An example of this emerging philanthropic approach to redistribute wealth and democratize power can be seen in CRUS’ partnership with We-Care Foundation, a Liberian nonprofit organization, and support of its First Literacy Initiative (FLI) a holistic, home-based program that empowers parents and caregivers as their children’s first teachers. We-Care’s leadership asserts that the program’s success is the result of a responsive design and continuous improvement that is best managed by small organizations that are rooted in the communities they serve.
Center People Directly Impacted by Poverty
In its journey, CRUS committed itself to the intersecting principles of gender and racial equity, centering the voices of those directly impacted by poverty in its grantmaking strategy and supporting interventions that strengthen the capacity of children and their families to build more resilient communities. Furthermore, it pledged to increase its investments in organizations led by people of color in the United States and local leaders in low and middle-income countries. By investing in BIPOC-led and serving organizations such as Southern Black Girls & Women’s Consortium, West Africa Vocational Education (WAVE), and Manos Visibles, CRUS embodies its commitment to advancing access, equity, and justice in its grantmaking strategy.
Mobilize Funders and Partner Organizations
As a global grantmaking organization, CRUS is creating opportunities for individual donors, foundations, and corporations to channel investments and participate in the global movement to break the cycle of intergenerational poverty. As evidenced by the success of the annual Red Nose Day campaign, CRUS continues to galvanize a range of diverse partners to generate investments that help create pathways out of poverty.
Furthermore, CRUS’ inclusive range of grantees reflects the organization’s intentional focus on racial and gender equity, youth development, and economic empowerment. CRUS’ Innovation and Growth Fund, launched in 2021, will contribute significantly to the global movement to break the cycle of intergenerational poverty. The Fund intends to mobilize an additional $1 billion over the next ten years, serve as an incubator for growth, enable support for new programs, and deepen existing work.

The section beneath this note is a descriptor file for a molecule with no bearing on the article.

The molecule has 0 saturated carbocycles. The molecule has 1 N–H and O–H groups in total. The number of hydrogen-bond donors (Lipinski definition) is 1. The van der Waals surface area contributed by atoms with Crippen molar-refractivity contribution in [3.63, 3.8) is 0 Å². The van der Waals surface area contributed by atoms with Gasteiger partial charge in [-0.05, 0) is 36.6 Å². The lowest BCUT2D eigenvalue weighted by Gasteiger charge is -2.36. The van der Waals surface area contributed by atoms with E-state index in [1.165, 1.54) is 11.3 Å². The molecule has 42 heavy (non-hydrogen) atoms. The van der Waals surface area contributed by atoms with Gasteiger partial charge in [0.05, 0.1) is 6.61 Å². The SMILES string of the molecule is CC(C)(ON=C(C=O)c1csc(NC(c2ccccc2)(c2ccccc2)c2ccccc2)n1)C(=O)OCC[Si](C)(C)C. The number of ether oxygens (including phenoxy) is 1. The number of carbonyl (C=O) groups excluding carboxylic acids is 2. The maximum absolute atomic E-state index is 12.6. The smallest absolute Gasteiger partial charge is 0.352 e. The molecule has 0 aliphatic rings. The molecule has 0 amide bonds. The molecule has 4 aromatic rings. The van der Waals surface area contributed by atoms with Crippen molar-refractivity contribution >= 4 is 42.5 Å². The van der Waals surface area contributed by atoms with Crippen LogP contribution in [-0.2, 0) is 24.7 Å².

The cycle of intergenerational poverty is enormously complicated and extends across so many different facets of a family’s experience. But every inroad we, as a global community, make toward breaking that cycle, gives children a better chance of being safe, healthy, educated, and empowered — what we believe are the key pillars of child success. We encourage organizations, institutions, and individuals across industries to learn from and explore the insights found in our report. Together, we can galvanize a global movement to break the cycle of intergenerational poverty once and for all.
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Ayo Roach is the VP, Grant Programs at Comic Relief US where she leads a high-impact grantmaking and social impact portfolio that operates globally in more than 40 countries. She started her career in philanthropy in 2005 with the David Rockefeller Family Office and worked closely with three generations of the family as a senior advisor and program officer from 2005 – 2016. In 2017, she launched her company GROW Philanthropies, a donor advisory and consulting firm where she advised UHNWIs, NPOs and NGOs on philanthropy and impact strategies, corporate and foundation engagement, board and leadership development and was focused on developing solutions via a diversity/equity/inclusion lens.
She is a trustee at the New York Women’s Foundation, the largest public women’s foundation in the US and serves on the executive committee and as chair of the program committee. She is a trustee and treasurer at Moore Impact, the exempt entity under Moore Philanthropy, a Black owned, women of color-led philanthropic advisory firm.
Emerson Soto is a New York-based fundraising, marketing, and communications strategist, executive advisor, and creative. In 2014, he founded Emerson Soto Consulting, a full-stack creative marketing, communications, and fundraising agency that engineers impactful storytelling and design for nonprofits and entrepreneurs. Previously, he served in leadership roles at The Bronx Defenders and The Fortune Society.